Battery‑based inverters used in off‑grid and grid‑connected sys­tems with battery backup typically contain battery chargers. Battery chargers charge batteries from an external source ‑ usually a gen­set in an off‑grid system. But isn't the battery charged by the PV array through the charge controller ?

The charge controller in battery‑based systems does indeed charge batteries, however, its job is to charge batteries from the PV array, not a gen‑set. The charge controller therefore receives DC electricity from a wind turbine PV array, then sends it to the bat­tery bank. The charge controller also prevents batteries from being overcharged. A battery charger in the inverter, on the other hand, converts AC from a gen‑set and converts it to DC. It then feeds DC electricity to the batteries.

In off‑grid systems, battery charging gen‑sets are used to restore battery charge after periods of deep discharge. This prolongs battery life and prevents irreparable damage to the plates. Battery chargers are also used during equalization.

High‑quality battery‑based inverters also contain programma­ble high‑ and low‑voltage disconnects. These protect various components of the system, such as the batteries, appliances, and electronics in a home or business. They also protect the inverters.

The high‑voltage disconnect is a sensor/switch that terminates the flow of electricity from the gen‑set when the batteries are charg­ing if the battery voltage is extremely high. (Remember: high battery voltages indicate that the batteries are full.) High‑voltage protection therefore prevents overcharging, which can severely damage the lead plates in batteries. It also protects the inverter from excessive battery voltage. The low‑voltage disconnect (LVD) in an inverter monitors battery voltage at all times. When low battery voltage is detected (indicating the batteries are deeply discharged) the inverter shuts off and often sounds an alarm. The flow of elec­tricity from the batteries to the inverter stops. The inverter stays off until the batteries are recharged.

Low‑voltage disconnect features are designed to protect batteries from very deep discharging. Although lead‑add batteries are designed to withstand deep discharges, discharging batteries beyond the 80% mark causes irreparable damage to the lead plates in batteries and leads to their early demise. Although complete system shutdown can be a nuisance, it is vital to the survival of a battery bank.

Batteries can be recharged by a supplementary wind turbine or by a gen‑set. Gen‑sets may be manually started, although some inverters contain a sensor and switch that activates the generator automatically when low battery voltage is detected. The fossil fuel generator then recharges the batteries using the inverter's battery charger.


Multifunction Inverters

Grid‑connected systems with battery backup require multifunc­tion inverters ‑ battery‑ and grid‑compatible sine wave inverters. They're commonly referred to as multifunction or, less commonly, multimode inverters.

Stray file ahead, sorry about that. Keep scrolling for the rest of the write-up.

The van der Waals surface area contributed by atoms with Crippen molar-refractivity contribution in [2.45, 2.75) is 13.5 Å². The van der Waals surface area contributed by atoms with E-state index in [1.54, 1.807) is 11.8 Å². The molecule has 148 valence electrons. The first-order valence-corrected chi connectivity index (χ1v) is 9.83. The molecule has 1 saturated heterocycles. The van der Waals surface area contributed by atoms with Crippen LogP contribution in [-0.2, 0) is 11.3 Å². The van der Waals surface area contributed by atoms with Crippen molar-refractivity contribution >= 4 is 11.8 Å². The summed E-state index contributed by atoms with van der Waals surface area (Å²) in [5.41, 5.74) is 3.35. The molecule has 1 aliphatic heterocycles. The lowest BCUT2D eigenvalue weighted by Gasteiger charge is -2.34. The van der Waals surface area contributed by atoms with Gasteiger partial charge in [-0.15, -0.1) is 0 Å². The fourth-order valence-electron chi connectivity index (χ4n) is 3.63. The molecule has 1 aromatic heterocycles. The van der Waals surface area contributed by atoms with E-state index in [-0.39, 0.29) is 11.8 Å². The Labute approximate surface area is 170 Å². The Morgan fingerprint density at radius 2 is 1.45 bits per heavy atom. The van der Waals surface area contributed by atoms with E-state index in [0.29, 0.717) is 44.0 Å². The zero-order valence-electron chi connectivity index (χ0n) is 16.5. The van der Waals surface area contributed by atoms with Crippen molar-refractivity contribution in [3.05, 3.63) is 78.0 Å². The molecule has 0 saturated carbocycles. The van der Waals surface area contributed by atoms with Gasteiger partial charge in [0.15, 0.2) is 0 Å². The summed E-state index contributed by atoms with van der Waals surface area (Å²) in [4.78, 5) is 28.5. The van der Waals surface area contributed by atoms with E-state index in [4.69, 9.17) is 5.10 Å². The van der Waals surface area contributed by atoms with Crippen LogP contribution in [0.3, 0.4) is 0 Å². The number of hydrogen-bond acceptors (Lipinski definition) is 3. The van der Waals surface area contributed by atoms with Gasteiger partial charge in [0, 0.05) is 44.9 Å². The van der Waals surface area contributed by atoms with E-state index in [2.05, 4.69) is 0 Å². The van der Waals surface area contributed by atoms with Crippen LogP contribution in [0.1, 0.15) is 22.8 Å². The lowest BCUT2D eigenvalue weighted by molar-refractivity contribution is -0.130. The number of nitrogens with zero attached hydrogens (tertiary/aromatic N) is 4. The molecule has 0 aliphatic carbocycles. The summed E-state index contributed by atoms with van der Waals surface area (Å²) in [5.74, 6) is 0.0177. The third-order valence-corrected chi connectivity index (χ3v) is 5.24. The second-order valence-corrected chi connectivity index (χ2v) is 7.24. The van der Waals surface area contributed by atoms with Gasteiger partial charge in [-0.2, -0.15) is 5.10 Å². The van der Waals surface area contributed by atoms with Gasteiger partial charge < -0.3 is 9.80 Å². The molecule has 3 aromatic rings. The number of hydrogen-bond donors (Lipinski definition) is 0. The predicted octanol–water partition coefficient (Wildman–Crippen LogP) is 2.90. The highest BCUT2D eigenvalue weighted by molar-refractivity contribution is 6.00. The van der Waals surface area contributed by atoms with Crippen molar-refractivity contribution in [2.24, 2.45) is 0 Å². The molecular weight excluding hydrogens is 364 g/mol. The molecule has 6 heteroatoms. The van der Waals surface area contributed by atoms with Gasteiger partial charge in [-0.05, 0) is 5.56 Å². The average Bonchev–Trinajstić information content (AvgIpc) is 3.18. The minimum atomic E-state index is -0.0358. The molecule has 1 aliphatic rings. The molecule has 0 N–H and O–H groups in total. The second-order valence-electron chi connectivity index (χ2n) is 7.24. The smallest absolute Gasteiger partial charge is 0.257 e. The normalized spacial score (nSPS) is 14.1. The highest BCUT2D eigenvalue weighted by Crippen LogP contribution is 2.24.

Multifunction inverters contain features of grid‑connected and off‑grid inverters. Like a grid‑connected inverter, they contain anti­islanding protection that automatically disconnects the inverter from the grid in case of loss of grid power, over/under voltage, or over/under frequency. They also contain a fault condition reset to power up an inverter when a problem with the utility grid is cor­rected. Like off‑grid inverters, multifunction inverters contain battery chargers and high‑ and low‑voltage disconnects.

If you are installing an off‑grid system, you may want to con­sider installing a multifunction inverter in case you decide to connect to the grid in the future. However, even though multi­function inverters allow system flexibility, they are not always the most efficient inverters. That's because some portion of the elec­tricity generated in such a system must be used to keep the batteries topped off. This may only require a few percent, but over time a few percent add up. In systems with poorly designed inverters or large backup battery banks, the electricity required to maintain the batteries can be quite substantial. It is also worth noting that as batteries age, they become less efficient; more power is consumed just to maintain the float charge, that is, a constant "resting" voltage. This reduces the efficiency of the entire PV system.

For best results, I recommend inverters that prioritize the deliv­ery of surplus electricity to the grid while preventing deep discharge of the battery bank, such as OutBack's multifunction inverters and Xantrex's XW series inverters.

If you want the security of battery backup in a grid‑connected system, I suggest that you isolate and power only critical loads from the battery bank. This minimizes the size of your battery bank, reduces system losses, and reduces costs. Unless you suffer frequent or sustained utility outages, a batteryless grid‑connected system usually makes more sense from both an economic and environ­mental perspective.